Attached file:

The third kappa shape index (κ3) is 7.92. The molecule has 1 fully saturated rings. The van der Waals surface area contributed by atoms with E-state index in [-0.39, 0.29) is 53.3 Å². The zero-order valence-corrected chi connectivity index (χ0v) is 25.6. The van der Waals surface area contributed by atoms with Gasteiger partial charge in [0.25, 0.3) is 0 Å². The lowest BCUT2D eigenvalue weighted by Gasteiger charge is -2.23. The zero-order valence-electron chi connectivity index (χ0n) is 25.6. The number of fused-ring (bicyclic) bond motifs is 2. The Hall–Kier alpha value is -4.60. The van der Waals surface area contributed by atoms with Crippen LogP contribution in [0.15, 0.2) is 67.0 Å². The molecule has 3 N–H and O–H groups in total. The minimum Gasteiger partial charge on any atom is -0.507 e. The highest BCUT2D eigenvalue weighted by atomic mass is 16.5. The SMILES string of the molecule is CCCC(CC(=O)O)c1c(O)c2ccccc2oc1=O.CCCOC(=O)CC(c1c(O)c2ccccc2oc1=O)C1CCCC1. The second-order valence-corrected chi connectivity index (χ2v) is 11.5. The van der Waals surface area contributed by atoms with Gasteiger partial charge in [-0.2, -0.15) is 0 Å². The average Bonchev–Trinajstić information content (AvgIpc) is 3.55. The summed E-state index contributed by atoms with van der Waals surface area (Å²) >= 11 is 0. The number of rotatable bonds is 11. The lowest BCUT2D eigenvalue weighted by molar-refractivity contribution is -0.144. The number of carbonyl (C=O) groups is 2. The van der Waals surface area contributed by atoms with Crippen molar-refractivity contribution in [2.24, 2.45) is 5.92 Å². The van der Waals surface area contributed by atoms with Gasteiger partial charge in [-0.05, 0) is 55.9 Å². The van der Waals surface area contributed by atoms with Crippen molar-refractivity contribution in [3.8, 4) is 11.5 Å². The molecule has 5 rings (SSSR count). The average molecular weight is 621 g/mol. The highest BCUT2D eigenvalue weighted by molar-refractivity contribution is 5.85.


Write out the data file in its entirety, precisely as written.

The third kappa shape index (κ3) is 7.92. The molecule has 1 fully saturated rings. The van der Waals surface area contributed by atoms with E-state index in [-0.39, 0.29) is 53.3 Å². The zero-order valence-corrected chi connectivity index (χ0v) is 25.6. The van der Waals surface area contributed by atoms with Gasteiger partial charge in [0.25, 0.3) is 0 Å². The lowest BCUT2D eigenvalue weighted by Gasteiger charge is -2.23. The zero-order valence-electron chi connectivity index (χ0n) is 25.6. The number of fused-ring (bicyclic) bond motifs is 2. The Hall–Kier alpha value is -4.60. The van der Waals surface area contributed by atoms with Crippen LogP contribution in [0.15, 0.2) is 67.0 Å². The molecule has 3 N–H and O–H groups in total. The minimum Gasteiger partial charge on any atom is -0.507 e. The highest BCUT2D eigenvalue weighted by atomic mass is 16.5. The SMILES string of the molecule is CCCC(CC(=O)O)c1c(O)c2ccccc2oc1=O.CCCOC(=O)CC(c1c(O)c2ccccc2oc1=O)C1CCCC1. The second-order valence-corrected chi connectivity index (χ2v) is 11.5. The van der Waals surface area contributed by atoms with Gasteiger partial charge in [-0.2, -0.15) is 0 Å². The average Bonchev–Trinajstić information content (AvgIpc) is 3.55. The summed E-state index contributed by atoms with van der Waals surface area (Å²) >= 11 is 0. The number of rotatable bonds is 11. The lowest BCUT2D eigenvalue weighted by molar-refractivity contribution is -0.144. The number of carbonyl (C=O) groups is 2. The van der Waals surface area contributed by atoms with Crippen molar-refractivity contribution in [2.24, 2.45) is 5.92 Å². The van der Waals surface area contributed by atoms with Gasteiger partial charge in [-0.05, 0) is 55.9 Å². The van der Waals surface area contributed by atoms with Crippen molar-refractivity contribution in [3.8, 4) is 11.5 Å². The molecule has 5 rings (SSSR count). The average molecular weight is 621 g/mol. The highest BCUT2D eigenvalue weighted by molar-refractivity contribution is 5.85.